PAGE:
About the contributors:
Charles Sheffield and Robert Forward have for many years been prominent names in the "who's who" of progressive science and science fiction. Professionally, they were prime factors of Earth Satellite Corporation and Forward Unlimited respectively. Sheffield and Forward have been among the most respected names in their fields. Sadly, both passed away in 2002.
Dr. Kondo was head of the astrophysics laboratory at NASA Johnson Space Center during the Apollo and Skylab Missions, and later was director of an international geosynchronous satellite observatory for 15 years. He also served as president of two International Astronomical Union Commissions and one IAU division. He is the author of over 200 scientific papers and editor of 13 volumes. He is the recipient of the NASA Medal for Exceptional Scientific Achievement, the Federal Design Achievement Award (in conjunction with the U.S. Presidential Award), National Space Club Science Award, and the Isaac Asimov Memorial Award. Under the pseudonym of E. Kotani, he has published 7 science fiction novels.
Dr. Bruhweiler is Director of the Institute for Astrophysics and Computational Sciences and Professor of Physics at the Catholic University of Americ in Washington, D.C., and is author of more than 200 scientific papers and editor of 3 books in space sciences.
John Moore received his Ph.D.in Anthropology from New York University in 1974. His professional specializatons include Kinship, Demography, and Political Economy. His publications include 11 books and monographs, 41 journal articles, and 18 book chapters. Among his awards and honors are" Chair, Human Genome Diversity Project, North American Committee; Chair, Anthropology Section, Americn Association for the Advancement of Science. John Moore is currently the Professor of Anthropology, University of Florida.
Freeman J. Dyson, currently Professor Emeritus (physics) at the Institute for Advanced Study is one of the respected elder statesmen of science. Educated at the University of Cambridge, he has been honored as a Commonwealth Fellow, a Fellow of the Royal Society, and a member of the U.S. National Academy of Sciences. He is the award winning author of a considerable number of non-fiction works and in addition has been bestowed 18 Honorary Degrees.
Joe Haldeman has been a full-time writer since 1970 and a part-time professor at MIT since 1983. He is a member of the Author's Guild, Writer's Guild, National Space Society (on Board of Advisors),Space Studies Institute, and is a former President of the Science Fiction and Fantasy Writers of America. Joe Haldeman has published more than 15 novels, as well as short story collections and anthologies. His novel Forever Peace won the Hugo, Nebula, and John W. Campbell Awards in 1998 - the first such "triple crown" in 22 years.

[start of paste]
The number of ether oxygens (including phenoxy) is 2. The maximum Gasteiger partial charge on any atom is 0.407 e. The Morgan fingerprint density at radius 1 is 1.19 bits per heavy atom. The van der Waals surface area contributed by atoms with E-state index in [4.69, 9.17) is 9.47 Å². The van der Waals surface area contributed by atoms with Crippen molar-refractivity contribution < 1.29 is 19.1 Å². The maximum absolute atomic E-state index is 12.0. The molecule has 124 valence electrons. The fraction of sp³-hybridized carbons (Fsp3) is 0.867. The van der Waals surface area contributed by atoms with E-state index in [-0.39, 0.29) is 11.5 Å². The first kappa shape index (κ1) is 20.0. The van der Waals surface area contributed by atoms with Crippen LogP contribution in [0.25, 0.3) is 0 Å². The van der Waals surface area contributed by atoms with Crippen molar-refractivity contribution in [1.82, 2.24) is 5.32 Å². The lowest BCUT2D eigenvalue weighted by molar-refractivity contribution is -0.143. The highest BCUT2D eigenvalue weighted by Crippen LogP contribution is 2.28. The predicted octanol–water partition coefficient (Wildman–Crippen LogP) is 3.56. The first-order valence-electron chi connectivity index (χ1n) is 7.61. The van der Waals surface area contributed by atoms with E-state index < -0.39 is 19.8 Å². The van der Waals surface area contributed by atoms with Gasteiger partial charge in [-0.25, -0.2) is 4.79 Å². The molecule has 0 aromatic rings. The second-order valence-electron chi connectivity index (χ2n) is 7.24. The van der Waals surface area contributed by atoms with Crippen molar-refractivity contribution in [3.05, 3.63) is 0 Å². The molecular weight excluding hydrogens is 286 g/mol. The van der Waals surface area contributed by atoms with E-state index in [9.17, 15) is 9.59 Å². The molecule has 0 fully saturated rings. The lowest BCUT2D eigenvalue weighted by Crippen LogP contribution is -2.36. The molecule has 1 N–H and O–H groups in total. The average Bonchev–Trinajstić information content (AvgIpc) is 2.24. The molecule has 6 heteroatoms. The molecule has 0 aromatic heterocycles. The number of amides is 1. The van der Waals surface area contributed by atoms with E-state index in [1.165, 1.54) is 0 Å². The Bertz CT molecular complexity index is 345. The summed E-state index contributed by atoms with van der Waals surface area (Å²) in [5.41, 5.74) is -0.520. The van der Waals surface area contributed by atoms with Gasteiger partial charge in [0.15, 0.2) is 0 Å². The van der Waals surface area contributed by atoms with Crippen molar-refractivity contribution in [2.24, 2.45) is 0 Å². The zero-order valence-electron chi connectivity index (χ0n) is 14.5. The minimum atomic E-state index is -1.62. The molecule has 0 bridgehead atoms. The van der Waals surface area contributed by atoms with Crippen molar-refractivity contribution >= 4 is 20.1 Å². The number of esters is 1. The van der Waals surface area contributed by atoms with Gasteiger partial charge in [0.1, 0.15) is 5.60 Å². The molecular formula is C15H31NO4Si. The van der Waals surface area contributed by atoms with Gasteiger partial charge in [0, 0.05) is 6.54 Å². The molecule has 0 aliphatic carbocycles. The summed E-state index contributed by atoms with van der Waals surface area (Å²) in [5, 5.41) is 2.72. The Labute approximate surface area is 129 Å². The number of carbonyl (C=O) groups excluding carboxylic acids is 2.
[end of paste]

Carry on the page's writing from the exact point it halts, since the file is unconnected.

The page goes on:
Doug Beason is Deputy Associate Director (Defence Threat Reduction) at the Los Alamos National Laboratory. He has over 25 years of R&D experience. Dr. Beason previously served on the White House staff working for the President's Science Advisor (Office of Science and Technology Policy) under both the Bush and Clinton Administrations, where he was an adjunct to the National Space Council. Doug Beason is the author of more than 12 books and 50 scholarly papers, and was a Nebula Award Best Novel nominee (1993) for Assemblers of Infinity.
Geoffrey A. Landis Ph.D. is currently a Research Scientist at NASA John Glenn Research Center. His vast experience includes: Mars Pathfinder, Mars-2001 Surveyor Lander spacecraft, analysis of solar- and laser-pushed lightsails, advanced solar cell development, use of space resources, and advanced concepts for space power and propulsion. Dr. Landis is the author of more than 60 published science fiction short stories and novelettes. In 1992 his short story A Walk in the Sun won the Hugo award.
Sarah G. Thomason's professional career includes positions at Yale, University of Pittsburgh, University of Illinois, Ohio State University, University of Joensuu, University of Amsterdam and University of Melbourne in Australia. Sarah Thomason is currently a Professor of Linguistics at the University of Michigan.
Denis H. O'Rourke is a Ph.D in anthropology from the University of Kansas. He is currently a professor at the University of Utah's Laboratory of Biological Anthropology. His main areas of research are population and evolutionary genetics, genetic epidemiology, quantitative methods, Native America and Russia. He has worked on the patterns of genetic variation in ancient and contemporary populations of the Americas.